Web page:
Over the last two or three weeks each day has begun a little earlier. Drawing back the curtains reveals an eddying mist with angled sunlight filled with promise. I am not entirely a morning person but the sunshine makes it so much easier to persuade myself that I should be getting out of bed. The dogs have no such reticence and are firmly convinced that I would love to take them out to the gardens for a walk immediately.
The sudden warm weather means that some of the early spring flowers and blossoms have appeared almost overnight. Brown boughs are filled with blossom and slopes of grass with ribbons of colour. Every day, each step is filled with something new.
Part of the joy for both Geordie and I at this time of year is that we can begin to see the effect of the several hundred thousand bulbs we have organised to be planted over the last 15 years. Initially, Geordie started ordering 1000 daffodils or 500 crocii at a time and then laboriously planted them by hand with the help of the gardeners. He then discovered a marvellous Dutchman, Michael Lubbe, who plants 10,000 bulbs in two to three hours with his machine.
Over the years we have become more confident, filling the machine with all sorts of bulbs to give us pleasure over a much longer time frame and planting in swirls and curves rather than our first, rather stiff, straight lines. As well as snowdrops, daffodils, narcissi and tulips, we have anemones, crocuses, early camassias and fritillaries. Having such diversity not only offers more options in terms of design and colour but also helps the wildlife.
For any home but particularly one like Highclere, how and where it fits into the landscape is as important as the decoration of any one room. It seems extraordinary that it is already a year ago that I was sitting writing about spring for my book “Seasons at Highclere”, trying to paint in words descriptions of the various gardens here, both current and past and listing the plants. Taking photos of both the sweeps of view and detail nooks to fill the book with light and colour for this spring.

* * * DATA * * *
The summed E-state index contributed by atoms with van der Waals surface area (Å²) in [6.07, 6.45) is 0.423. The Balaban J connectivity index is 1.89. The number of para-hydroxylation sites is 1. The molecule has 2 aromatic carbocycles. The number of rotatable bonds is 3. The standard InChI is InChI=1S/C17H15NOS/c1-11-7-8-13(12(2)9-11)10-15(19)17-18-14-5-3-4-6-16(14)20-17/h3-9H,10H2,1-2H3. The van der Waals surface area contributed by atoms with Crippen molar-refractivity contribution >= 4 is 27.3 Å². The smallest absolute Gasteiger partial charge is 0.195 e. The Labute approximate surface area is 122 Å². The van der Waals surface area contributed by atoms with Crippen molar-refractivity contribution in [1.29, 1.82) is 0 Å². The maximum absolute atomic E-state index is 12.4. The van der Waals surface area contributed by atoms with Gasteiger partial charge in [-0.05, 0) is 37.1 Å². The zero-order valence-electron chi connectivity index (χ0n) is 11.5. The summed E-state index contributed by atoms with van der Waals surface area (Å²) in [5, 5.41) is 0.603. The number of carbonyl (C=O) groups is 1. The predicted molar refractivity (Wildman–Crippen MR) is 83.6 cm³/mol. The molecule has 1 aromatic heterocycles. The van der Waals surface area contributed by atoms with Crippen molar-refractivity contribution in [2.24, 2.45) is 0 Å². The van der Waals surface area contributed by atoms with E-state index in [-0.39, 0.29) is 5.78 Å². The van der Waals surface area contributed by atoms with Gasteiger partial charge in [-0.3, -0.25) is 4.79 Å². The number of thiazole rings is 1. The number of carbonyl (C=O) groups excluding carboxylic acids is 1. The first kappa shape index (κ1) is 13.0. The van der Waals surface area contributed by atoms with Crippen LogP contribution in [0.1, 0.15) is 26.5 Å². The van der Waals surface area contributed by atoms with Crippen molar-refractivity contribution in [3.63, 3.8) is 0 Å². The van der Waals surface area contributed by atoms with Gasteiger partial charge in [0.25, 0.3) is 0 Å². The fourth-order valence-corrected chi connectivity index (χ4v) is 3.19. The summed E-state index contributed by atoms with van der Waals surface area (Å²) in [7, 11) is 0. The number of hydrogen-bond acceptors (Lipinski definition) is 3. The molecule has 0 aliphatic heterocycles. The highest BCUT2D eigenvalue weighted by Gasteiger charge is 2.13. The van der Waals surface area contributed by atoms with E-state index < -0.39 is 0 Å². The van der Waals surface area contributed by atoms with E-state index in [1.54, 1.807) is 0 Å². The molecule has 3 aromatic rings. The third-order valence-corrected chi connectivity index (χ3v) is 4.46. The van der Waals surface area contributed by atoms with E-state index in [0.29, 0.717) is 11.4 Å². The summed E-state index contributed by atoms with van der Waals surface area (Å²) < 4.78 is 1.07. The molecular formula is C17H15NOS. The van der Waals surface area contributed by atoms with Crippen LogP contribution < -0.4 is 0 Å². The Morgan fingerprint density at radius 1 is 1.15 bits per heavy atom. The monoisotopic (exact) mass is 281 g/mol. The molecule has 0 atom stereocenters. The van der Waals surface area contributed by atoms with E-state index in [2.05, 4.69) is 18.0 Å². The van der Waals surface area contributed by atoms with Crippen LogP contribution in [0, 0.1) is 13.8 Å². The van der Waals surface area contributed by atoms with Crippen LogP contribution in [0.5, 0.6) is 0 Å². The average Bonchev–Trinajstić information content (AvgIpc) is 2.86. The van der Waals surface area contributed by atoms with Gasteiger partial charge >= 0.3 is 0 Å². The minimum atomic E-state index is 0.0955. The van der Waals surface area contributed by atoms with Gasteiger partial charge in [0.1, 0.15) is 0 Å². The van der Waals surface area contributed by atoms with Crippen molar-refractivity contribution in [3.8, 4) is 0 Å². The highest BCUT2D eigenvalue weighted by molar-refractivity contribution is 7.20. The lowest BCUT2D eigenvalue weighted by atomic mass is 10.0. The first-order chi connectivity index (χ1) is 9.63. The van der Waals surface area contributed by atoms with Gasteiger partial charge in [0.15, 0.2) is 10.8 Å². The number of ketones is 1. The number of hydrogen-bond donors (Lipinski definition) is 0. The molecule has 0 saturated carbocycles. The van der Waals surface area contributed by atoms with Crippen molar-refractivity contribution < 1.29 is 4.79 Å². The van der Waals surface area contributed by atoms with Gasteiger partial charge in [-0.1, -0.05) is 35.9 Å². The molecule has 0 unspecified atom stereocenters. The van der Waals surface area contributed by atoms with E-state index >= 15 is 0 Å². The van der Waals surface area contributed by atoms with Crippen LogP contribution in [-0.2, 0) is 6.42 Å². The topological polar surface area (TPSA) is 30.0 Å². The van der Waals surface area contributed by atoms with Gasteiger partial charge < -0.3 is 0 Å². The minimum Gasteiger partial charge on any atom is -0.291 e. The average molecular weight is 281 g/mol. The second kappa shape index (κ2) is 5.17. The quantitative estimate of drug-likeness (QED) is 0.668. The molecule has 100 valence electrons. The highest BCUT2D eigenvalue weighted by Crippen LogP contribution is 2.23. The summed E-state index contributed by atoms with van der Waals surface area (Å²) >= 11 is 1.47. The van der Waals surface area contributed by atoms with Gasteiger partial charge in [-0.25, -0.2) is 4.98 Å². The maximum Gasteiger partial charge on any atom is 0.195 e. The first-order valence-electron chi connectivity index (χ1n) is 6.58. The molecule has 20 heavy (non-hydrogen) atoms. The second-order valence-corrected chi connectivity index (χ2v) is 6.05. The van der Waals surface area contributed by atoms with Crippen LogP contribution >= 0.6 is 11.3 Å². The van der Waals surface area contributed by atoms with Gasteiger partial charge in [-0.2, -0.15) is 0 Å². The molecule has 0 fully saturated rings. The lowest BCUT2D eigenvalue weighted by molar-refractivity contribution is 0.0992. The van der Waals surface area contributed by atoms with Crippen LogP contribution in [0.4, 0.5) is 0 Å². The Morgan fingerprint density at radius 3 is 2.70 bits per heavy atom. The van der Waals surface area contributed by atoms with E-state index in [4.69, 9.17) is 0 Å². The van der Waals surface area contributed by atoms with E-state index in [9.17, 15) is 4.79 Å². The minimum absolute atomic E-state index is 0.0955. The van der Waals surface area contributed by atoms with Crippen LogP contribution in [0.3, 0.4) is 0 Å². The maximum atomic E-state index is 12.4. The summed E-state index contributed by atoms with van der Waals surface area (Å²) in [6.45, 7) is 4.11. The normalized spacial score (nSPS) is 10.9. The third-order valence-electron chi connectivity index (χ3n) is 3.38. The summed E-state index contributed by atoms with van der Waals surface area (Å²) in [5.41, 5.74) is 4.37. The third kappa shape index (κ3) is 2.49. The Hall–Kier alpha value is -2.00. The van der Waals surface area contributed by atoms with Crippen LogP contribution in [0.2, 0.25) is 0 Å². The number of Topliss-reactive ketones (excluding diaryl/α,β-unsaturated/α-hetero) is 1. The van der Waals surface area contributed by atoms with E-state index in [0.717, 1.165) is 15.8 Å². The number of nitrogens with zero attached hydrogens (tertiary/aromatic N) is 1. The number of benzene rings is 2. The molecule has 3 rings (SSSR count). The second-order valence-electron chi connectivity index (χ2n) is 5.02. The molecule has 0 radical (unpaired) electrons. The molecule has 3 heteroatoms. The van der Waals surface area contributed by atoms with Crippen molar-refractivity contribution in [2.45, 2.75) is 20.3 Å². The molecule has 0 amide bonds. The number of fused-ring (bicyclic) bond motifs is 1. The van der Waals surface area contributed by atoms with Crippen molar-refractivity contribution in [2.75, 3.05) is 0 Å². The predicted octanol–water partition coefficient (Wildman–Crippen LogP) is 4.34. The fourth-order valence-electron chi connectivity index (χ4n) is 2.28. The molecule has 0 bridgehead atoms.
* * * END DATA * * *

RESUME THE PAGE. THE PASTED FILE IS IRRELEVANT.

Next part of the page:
This weekend the clocks went forward an hour in the UK signalling the official start to spring. The mornings will now gradually become lighter earlier each day until we reach the summer equinox, drawing us outside after the winter and inevitably lifting our spirits and helping us feel more energetic.
As spring develops, not only is there more colour for the eye but the sounds change too. Garden birds perch ambitiously on the topmost branches of budding trees. I find it rather magical that such tiny creatures, any of which could sit in the palm of my hand, produce such complex songs with different phases.
Apparently, it is mainly the male birds who sing in order to demonstrate how healthy and strong they are and thus attract a mate and begin to make a nest. For the rest of us, the dawn chorus is a reassuring alarm clock both for each day and the cycle of the year. Personally, I find it a relaxing, almost sensory experience in comparison to the stressful cacophony of our everyday lives where even the washing machine seems to shout and beep too often.
Sadly for the birds and ourselves, I gather the rather lovely weather will not last. This is England after all but I hope it is just showery rather than regressing back to winter conditions. We need to prepare for spring visitors of our sort, not just the feathered residents of the Castle and Sally from the gift-shop’s reminder that it snowed on her wedding in April is not helpful.